Range and distribution
They are common in continental offshore waters, but range from inshore to just off beaches. They occur singly, in feeding aggregations of several individuals, or in schools. Tagging has revealed a range which includes sub-Arctic to subtropical waters.
Salmon sharks occur in the North Pacific Ocean, in both coastal waters and the open ocean. They are believed to range as far south as the Sea of Japan and as far north as 65°N in Alaska and in particular in Prince William Sound during the annual salmon run. Individuals have been observed diving as deep as 668 m (2,192 ft), but they are believed to spend most of their time in epipelagic waters.
Age and sex composition differences have been observed between populations in the eastern and western North Pacific. Eastern populations are dominated by females, while the western populations are predominantly male. Whether these distinctions stem from genetically distinct stocks, or if the segregation occurs as part of their growth and development, is not known. The population differences may be a result of Japanese fishermen harvesting the male population. Japanese herbalists use the fins of males as ingredients in many traditional medicines said to treat various forms of cancer.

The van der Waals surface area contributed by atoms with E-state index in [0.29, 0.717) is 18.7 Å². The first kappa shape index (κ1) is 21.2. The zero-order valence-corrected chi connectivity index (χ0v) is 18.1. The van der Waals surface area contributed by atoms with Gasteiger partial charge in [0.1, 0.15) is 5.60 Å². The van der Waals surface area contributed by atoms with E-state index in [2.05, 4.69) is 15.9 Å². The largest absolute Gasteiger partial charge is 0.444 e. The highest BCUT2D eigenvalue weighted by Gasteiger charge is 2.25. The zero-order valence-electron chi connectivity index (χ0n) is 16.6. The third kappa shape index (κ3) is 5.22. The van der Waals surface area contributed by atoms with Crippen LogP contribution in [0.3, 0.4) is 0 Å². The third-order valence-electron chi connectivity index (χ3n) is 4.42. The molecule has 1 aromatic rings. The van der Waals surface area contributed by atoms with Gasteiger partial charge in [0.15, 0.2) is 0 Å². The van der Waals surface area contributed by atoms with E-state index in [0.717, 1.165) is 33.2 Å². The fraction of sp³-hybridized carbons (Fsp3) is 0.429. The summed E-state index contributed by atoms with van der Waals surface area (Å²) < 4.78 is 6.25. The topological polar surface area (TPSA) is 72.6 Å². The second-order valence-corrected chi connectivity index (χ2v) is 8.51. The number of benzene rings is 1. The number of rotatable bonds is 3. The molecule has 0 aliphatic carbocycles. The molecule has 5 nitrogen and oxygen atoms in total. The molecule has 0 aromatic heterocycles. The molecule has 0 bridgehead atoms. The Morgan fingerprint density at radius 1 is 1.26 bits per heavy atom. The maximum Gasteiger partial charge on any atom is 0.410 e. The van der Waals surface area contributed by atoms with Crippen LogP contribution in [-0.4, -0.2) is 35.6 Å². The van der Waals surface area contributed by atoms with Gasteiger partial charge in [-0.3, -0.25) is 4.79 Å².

Currently, no commercial fishery for salmon shark exists, but they are occasionally caught as bycatch in commercial salmon gillnet fisheries, where they are usually discarded. Commercial fisheries regard salmon sharks as nuisances since they can damage fishing gear and consume portions of the commercial catch. Fishermen deliberately injuring salmon sharks have been reported.
Sport fishermen fish for salmon sharks in Alaska. Alaskan fishing regulations limit the catch of salmon sharks to two per person per year. Sport fishermen are allowed one salmon shark per day from April 1 to March 31 in British Columbia.
Although salmon sharks are thought to be capable of injuring humans, few, if any, attacks on humans have been reported, but reports of divers encountering salmon sharks and salmon sharks bumping fishing vessels have been given. These reports, however, may need positive identification of the shark species involved.
Declines in the abundance of economically important king salmon in the 2000s may be attributed to increased predation by salmon sharks, based on remote temperature readings from tagged salmon that indicate they have been swallowed by sharks.
- Goldman, Kenneth; Kohin, Suzanne; Cailliet, Gregor M. & Musick, John A. (2009). "Lamna ditropis". IUCN Red List of Threatened Species. 2009: e.T39342A10210228. doi:10.2305/IUCN.UK.2009-2.RLTS.T39342A10210228.en.